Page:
Dr. Robert DoyleAssociate Professor, Biology
Dr. Robert D. Doyle's wife Eva calls him a "mud mucker." Of himself, Doyle says, "I have professional A.D.D."
But, then, standard job descriptions don't work well in the case of a Baylor University shallow-water ecologist who talks about stewardship and Hydrilla with equivalent levels of passion.
"Science that matters" is Doyle's thing. He amplifies the definition: "Science that makes a difference in life."
How a scientist makes a bigger difference than through the intensive study of water questions is hard for Doyle to fathom. "Water," he says, "is going to be the defining issue for quality of life in Texas if it isn't already."
That's where Hydrilla -- as well as a long list of other things, with mostly unfamiliar names -- come into play. Doyle, a onetime Army Corps of Engineers ecologist who came to Baylor in 2001 from the University of North Texas, mud-mucks among the outsider species now thriving in "wetlands" areas where Nature never contrived for them to live. Doyle and fellow aquatic ecologists see many such species as invaders harming and disrupting the ecology -- and, potentially, all who depend on it.
Take Hydrilla, a kind of "aquatic kudzu" from Asia, brought here for aquariums, rooted now -- on account of aquarium disposal methods -- in wetlands and constituting, says Doyle, "a major nuisance."
"I'm always hesitant," Doyle says, "to sound like a plant-hater. Plants are critically important; they provide habitat for fish and insects, food for migrating water fowls. They also serve as sort of natural filters for aquatic systems."
Generally, nevertheless, non-native plants "come and basically disturb the natural habitat; it sort of shifts the balance. That's not the only thing that shifts the balance...but invasive species are a big part of that, and those that do, tend to have a really gigantic impact."
Gigantic enough to have helped inspire the novel partnership into which Baylor and the City of Waco (along with ENSR International) entered in June, 2003. Twenty-one Baylor scientists and half a dozen water specialists from the city make up the team in charge of the Center for Reservoir and Aquatic Systems Research. Robert Doyle is director.
Academic disciplines represented by participants include biology, chemistry, environmental studies, geology, and computer science. The center, a non-degree-granting enterprise, is committed to appraising and addressing a wide-ranging spectrum of water questions, international as well as local, and bearing directly on water's cleanliness and availability.
Among purely local questions: assuring that Lake Waco's new wetlands thrive and do their job. With dairies fouling the broad Brazos River watershed, Doyle was chosen to lead in the planting of native species intended to multiply and spread. In due course a functioning, self-sustaining ecological system is expected to be in place, able to take care of natural problems like dairy waste. "The city," Doyle says, "is critically interested in applied outcomes [relating to its water utilities]. "Baylor University is interested in factors that regulate the aquatic system. There's broad overlap between those two interests."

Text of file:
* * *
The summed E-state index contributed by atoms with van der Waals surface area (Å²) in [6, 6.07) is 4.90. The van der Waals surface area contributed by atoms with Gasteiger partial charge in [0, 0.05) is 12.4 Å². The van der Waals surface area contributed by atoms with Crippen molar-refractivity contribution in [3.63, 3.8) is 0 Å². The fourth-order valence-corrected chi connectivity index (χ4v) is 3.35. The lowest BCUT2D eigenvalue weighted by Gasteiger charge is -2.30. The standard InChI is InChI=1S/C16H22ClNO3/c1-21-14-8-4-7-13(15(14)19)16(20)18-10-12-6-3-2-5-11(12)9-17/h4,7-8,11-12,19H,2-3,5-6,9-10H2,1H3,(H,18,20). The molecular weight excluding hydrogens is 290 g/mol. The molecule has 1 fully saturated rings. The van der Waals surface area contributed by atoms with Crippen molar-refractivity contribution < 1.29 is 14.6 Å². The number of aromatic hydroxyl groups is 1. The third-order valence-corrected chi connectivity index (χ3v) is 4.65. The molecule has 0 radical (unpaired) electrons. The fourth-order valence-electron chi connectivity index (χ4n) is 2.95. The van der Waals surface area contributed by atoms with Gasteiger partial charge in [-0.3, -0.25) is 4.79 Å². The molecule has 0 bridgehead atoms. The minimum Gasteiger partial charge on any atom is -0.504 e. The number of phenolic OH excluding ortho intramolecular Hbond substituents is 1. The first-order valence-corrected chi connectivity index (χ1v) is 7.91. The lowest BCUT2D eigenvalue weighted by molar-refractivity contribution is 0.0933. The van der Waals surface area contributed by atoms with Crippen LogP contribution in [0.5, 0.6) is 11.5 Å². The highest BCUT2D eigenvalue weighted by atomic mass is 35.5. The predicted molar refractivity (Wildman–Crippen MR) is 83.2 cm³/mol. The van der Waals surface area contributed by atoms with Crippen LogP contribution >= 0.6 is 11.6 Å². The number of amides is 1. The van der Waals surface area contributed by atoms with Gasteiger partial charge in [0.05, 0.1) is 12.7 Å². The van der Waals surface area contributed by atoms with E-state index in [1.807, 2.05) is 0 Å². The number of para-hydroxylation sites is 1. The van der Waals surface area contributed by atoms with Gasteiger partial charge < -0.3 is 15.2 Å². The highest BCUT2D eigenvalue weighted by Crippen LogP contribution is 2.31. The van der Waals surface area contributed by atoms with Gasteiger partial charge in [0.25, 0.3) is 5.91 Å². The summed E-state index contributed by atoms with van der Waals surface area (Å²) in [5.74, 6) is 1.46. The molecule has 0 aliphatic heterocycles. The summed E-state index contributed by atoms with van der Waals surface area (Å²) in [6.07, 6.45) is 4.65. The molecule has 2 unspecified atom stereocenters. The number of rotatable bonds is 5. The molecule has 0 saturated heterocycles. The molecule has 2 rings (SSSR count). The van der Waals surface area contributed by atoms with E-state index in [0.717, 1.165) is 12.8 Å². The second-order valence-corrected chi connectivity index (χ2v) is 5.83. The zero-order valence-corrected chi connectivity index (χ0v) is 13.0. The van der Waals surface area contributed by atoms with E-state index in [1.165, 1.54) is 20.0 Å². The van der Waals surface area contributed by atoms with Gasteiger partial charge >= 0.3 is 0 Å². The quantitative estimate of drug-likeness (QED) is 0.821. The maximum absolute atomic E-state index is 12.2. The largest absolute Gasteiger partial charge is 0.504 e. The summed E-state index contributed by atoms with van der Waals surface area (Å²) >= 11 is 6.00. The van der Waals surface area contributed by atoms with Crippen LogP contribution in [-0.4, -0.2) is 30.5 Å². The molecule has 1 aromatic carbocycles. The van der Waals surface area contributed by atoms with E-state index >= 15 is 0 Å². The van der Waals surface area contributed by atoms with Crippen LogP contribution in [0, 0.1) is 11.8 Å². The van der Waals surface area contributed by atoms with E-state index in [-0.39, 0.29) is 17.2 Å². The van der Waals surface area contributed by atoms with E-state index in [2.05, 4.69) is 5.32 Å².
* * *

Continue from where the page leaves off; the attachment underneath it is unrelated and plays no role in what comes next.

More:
A veteran of water research efforts involving Denton and the University of North Texas, Doyle sees university-municipal-regional water partnerships as the wave of the future, given the urgency of various water challenges and the resources of the potential partners.
That Baylor is doing it now is among the factors making the university, for him, "an extraordinarily exciting place to be. I think really good things are ahead for Baylor," says Doyle, who obtained bachelor's and master's degrees there before taking a University of Maryland Ph.D. "We came to Baylor because we were called to Baylor. We had [at North Texas] things pretty well lined up and life was rocking along...What's different here is the struggle of building something. It's pretty exciting." Wife Eva, also a Baylor M.S. and Maryland Ph.D., is associate professor of health education at Baylor.
To Doyle, born in Manaus, Brazil, to Baptist missionaries, and partly home-schooled there, stewardship of natural resources comes naturally. There is the religious aspect, naturally. Then there is the call of Brazil's enormous Amazon basin, the largest river system in the world, with its floodplain lakes, semi-aquatic forests, and expanses of floating grasses. He did Ph.D. research in Brazil and hopes in due course to return for more intense study.
The aquatic research center's work brings out both the ecological steward and the biodiversity apostle in Doyle. Biodiversity is for Doyle just good stewardship."Christian values, including stewardship," he says, "to me that's just a natural area" -- just another way of responding to the conviction that creation, as the handiwork of God, merits supreme respect.
It's enough to make "professional A.D.D." -- the tendency, as Doyle explains it, to jump from research subject to research subject -- a source of exhilaration instead of stigma and regret.
The wild rice, for instance, that grows uniquely in the San Marcos River -- who needs it? We do. Who would care if it disappeared forever? Robert Doyle would. Back to Hydrilla, which, along with several other invasive species, is crowding out good old Zizania texana, a rare rice perennial with potential for enhancing world food supplies.
Robert Doyle's vision grows expansive. "If we keep on losing the Texas wild rice, the endangered birds of prey, and the endangered whooping cranes, and on and on and on, at some point ecologists believe we begin to destabilize the whole foundation of the ecological system."
Not if the mud-mucker more generally known as Robert Doyle has anything to say about it.